I’m only about an hour in so far but MAN is this good! If you’ve never heard of Sylvio, I strongly suggest you play the first one as it is an EXTREMELY underrated game. I played the first one on PS4 early this year and just absolutely fell in love with it. I bought Sylvio 2 as soon as it went up for sale this morning and I played it a little bit this evening.
The graphics are not fantastic or anything but they work really, really well with this type of game. The fun in Sylvio is basically walking around with a recorder and recording voices in the static. Ghosts and whatnot. Then, playing those recordings at 6 different speeds (forward, fast forward, slow forward, backwards, slow backwards, fast backwards) to pick out hidden voices that will give you story info and clues. Using the information and clues you move the story forward, etc. In Sylvio 2 you do the exact same thing only last time it was just audio…this time it’s audio and video. You record ghosts and play back the video. It’s actually quite addictive.
The game has many locations but I’ve only been to three so far (I just arrived at my third location). This game has a similar open world structure to the last game only this time you are on a boat and each location is an island that you visit by punching coordinates into a computer.
I’ll update more when I’ve played more of the game but so far, this is definitely an improvement but more of the same at the same time. I couldn’t be happier with it so far. Do yourself a favor, if you are thinking about checking this one out, I do highly recommend the first one. Maybe watch some videos online to see if it’s something you would be interested in. I find the game unique and facinating.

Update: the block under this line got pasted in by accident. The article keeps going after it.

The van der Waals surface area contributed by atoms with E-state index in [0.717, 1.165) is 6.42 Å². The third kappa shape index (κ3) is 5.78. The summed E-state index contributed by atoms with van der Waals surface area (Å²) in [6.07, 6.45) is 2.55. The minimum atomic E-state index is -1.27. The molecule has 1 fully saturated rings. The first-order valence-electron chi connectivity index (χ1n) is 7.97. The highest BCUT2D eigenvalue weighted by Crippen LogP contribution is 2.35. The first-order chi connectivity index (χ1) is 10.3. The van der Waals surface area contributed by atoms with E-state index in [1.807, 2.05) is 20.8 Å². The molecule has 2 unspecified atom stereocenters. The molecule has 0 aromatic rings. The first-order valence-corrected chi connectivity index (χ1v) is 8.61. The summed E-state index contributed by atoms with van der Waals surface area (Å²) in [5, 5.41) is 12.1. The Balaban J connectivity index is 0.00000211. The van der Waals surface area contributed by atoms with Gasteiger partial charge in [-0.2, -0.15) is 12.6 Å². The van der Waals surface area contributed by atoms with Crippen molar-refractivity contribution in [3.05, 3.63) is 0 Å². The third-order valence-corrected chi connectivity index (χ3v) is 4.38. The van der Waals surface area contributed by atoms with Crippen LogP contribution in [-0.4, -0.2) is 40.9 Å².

Having playerd the original was hoping this would be a follow up but boy was i disappointed.
Everything good has been removed and replaced by a tedious flow of messages.
Puzzle solving made the first this has none of that.
The new video gear is awful. I admit getting rid of the handwriting makes things easier to understand but the loss of the tape machine is very sad.
The game basically takes away anything that made the first title thrilling – you no longer have to track down voices in the static or anything else because the game conveniently signals their presence via glowing orbs which you can see across the entire level.
The combat system (which admittedly was flawed) has been removed altogether so there no longer is anything you actually have to be scared about; save for some EVPs which quickly get tedious as you simply switch the forward/backward buttons on various speeds to get the info you want. Riddles likewise are no longer present – at best, you pick up some code for a lockpad from an EVP, which is automatically entered when you approach the associated door.
The world design is equally disappointing: Whereas Sylvio 1 had you walking through the expanses of an abandoned amusement park, Sylvio 2 sets you into an ocean with a few dozens islands, all of which look like glorified Unity tech demos. The interior design of the few "dungeons" you get to explore generally is not much better, even if each of them has its own little theme.
And then there’s the ending. Without wanting to spoiler anything, it takes the many questions Sylvio 1 left open, gives you a good slap in the face, and leaves aforementioned questions open.
In all seriousness: If I had to take a guess, I would say that Sylvio 2 is one of those titles whose kickstarter failed, and which still was pressed out anyway despite of a notable lack in time and resources. Which, given it’s really decent predecessor, is just a pity.